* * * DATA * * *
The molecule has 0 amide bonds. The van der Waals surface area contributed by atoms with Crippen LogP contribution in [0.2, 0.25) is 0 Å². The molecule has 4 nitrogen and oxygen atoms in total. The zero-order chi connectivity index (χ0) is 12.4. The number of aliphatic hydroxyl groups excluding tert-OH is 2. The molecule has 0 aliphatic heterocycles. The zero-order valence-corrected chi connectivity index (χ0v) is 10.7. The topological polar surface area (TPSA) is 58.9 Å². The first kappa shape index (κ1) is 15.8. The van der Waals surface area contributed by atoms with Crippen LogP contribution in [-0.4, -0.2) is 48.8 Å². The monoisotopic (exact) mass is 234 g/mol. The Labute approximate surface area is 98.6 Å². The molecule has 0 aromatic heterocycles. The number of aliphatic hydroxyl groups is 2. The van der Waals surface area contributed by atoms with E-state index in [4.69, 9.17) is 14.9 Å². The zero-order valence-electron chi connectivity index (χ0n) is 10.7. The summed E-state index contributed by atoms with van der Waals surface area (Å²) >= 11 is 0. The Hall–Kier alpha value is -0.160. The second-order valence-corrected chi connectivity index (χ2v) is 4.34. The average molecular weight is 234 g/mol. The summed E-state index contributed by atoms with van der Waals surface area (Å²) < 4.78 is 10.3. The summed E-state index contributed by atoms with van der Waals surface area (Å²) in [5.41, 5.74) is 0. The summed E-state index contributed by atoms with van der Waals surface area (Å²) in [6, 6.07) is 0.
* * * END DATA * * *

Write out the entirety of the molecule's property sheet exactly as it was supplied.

The molecule has 0 amide bonds. The van der Waals surface area contributed by atoms with Crippen LogP contribution in [0.2, 0.25) is 0 Å². The molecule has 4 nitrogen and oxygen atoms in total. The zero-order chi connectivity index (χ0) is 12.4. The number of aliphatic hydroxyl groups excluding tert-OH is 2. The molecule has 0 aliphatic heterocycles. The zero-order valence-corrected chi connectivity index (χ0v) is 10.7. The topological polar surface area (TPSA) is 58.9 Å². The first kappa shape index (κ1) is 15.8. The van der Waals surface area contributed by atoms with Crippen LogP contribution in [-0.4, -0.2) is 48.8 Å². The monoisotopic (exact) mass is 234 g/mol. The Labute approximate surface area is 98.6 Å². The molecule has 0 aromatic heterocycles. The number of aliphatic hydroxyl groups is 2. The van der Waals surface area contributed by atoms with E-state index in [4.69, 9.17) is 14.9 Å². The zero-order valence-electron chi connectivity index (χ0n) is 10.7. The summed E-state index contributed by atoms with van der Waals surface area (Å²) >= 11 is 0. The Hall–Kier alpha value is -0.160. The second-order valence-corrected chi connectivity index (χ2v) is 4.34. The average molecular weight is 234 g/mol. The summed E-state index contributed by atoms with van der Waals surface area (Å²) < 4.78 is 10.3. The summed E-state index contributed by atoms with van der Waals surface area (Å²) in [5.41, 5.74) is 0. The summed E-state index contributed by atoms with van der Waals surface area (Å²) in [6, 6.07) is 0.